A new feature on the encrypted messaging platform Signal, "Sealed Sender," will hide your identity from Signal itself, so that if the company is ever compromised, it will not be able to reveal who sent messages to whom.
Sealed Sender is cleverly implemented to fight spam and abuse; you can turn Sealed Sender on selectively, only allowing sealed messages where you and the other party appear in one another's address books (and you can also block sealed messages from specific individuals, even if they appear in your address book and vice-versa).
Signal uses Amazon Web Services for hosting, and says that it is still working on finding a viable way to encrypt IP addresses and other metadata that could theoretically allow an attacker to perform certain types of user traffic analysis. And encrypted messaging still isn't a magic bullet, especially if you leave message threads on your device. But Green emphasizes that every incremental step is valuable. The difficulty of developing the technical frameworks for these steps is one reason WhatsApp cofounder Brian Acton donated $50 million in February to support Signal's development. The more of a barren data wasteland it is inside of Signal, the better.
Signal Has a Clever New Way to Shield Your Identity [Lily Hay Newman/Wired]
Private Join and Compute is a new free/open Google tool that implements the longstanding cryptographic concept of "commutative encryption," which allows untrusted parties to merge their datasets without revealing their contents to one another, do mathematical work on the data, and learn the outcome of that work without either of them seeing the underlying data.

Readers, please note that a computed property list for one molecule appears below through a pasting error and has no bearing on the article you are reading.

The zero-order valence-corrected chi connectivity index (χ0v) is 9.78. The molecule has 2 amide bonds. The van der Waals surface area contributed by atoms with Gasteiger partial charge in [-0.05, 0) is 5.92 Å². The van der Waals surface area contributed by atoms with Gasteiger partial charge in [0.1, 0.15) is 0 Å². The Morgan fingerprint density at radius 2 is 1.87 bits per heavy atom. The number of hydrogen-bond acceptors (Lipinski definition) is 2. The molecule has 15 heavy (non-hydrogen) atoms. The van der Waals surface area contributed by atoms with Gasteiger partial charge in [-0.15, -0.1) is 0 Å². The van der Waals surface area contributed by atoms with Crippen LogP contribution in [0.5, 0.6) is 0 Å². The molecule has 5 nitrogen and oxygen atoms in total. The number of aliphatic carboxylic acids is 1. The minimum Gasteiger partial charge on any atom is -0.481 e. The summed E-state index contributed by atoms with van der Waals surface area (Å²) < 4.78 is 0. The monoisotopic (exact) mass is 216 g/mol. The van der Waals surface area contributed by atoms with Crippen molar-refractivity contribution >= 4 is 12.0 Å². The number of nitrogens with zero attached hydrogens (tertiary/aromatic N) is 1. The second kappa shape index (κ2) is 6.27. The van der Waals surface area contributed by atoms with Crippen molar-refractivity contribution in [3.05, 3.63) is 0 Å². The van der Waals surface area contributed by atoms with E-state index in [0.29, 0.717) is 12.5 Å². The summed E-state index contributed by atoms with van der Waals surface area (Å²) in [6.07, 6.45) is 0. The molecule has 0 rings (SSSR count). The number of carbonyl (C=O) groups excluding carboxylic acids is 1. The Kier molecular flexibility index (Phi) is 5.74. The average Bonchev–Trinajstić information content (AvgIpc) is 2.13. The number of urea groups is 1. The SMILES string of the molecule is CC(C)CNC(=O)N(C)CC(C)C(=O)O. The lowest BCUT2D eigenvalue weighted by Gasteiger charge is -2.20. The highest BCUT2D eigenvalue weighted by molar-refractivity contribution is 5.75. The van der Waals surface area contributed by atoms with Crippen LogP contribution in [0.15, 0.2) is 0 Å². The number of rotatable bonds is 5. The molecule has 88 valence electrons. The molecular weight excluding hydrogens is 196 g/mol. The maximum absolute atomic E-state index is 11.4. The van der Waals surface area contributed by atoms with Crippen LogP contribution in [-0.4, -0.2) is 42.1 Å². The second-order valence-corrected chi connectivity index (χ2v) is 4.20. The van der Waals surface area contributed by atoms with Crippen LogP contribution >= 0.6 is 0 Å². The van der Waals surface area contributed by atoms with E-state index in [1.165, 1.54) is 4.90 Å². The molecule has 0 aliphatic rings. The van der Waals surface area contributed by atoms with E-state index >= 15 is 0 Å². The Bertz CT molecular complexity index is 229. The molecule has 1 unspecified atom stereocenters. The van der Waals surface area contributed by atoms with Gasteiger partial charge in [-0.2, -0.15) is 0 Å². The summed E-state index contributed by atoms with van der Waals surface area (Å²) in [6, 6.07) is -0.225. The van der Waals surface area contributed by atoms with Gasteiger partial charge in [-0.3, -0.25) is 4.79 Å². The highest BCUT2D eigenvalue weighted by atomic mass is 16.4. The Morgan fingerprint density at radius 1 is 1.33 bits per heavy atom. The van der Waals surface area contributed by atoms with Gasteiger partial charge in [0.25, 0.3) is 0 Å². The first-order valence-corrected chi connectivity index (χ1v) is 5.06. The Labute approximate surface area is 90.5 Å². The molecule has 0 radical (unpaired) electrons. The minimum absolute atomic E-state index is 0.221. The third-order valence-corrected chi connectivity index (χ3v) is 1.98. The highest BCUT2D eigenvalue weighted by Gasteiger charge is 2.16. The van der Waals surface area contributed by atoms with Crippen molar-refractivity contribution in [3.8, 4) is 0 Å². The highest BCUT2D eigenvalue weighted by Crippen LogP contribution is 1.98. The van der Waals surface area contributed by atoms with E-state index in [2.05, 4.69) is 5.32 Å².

Writer and data journalist Kevin Litman-Navarro subjected 150 privacy policies from leading online services to programmatic analysis for complexity (the Lexile test), and found them to be an incomprehensible mess second only to Kant's Critique of Pure Reason in their lack of clarity.
The Great State of Maine, having jettisoned its far-right lunatic "government" and replaced it with a responsive, progressive, evidence-based one, is now set to pass the nation's most stringent ISP privacy law, going further than both New York and California.
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We don’t ask for much out of our charging cables: Juice up our phone, do it fast and don’t break. It’s supposed to be simple, but keeping your phone plugged in for the night – as most of us do – can actually degrade the life of your battery by overheating it. That’s why one […]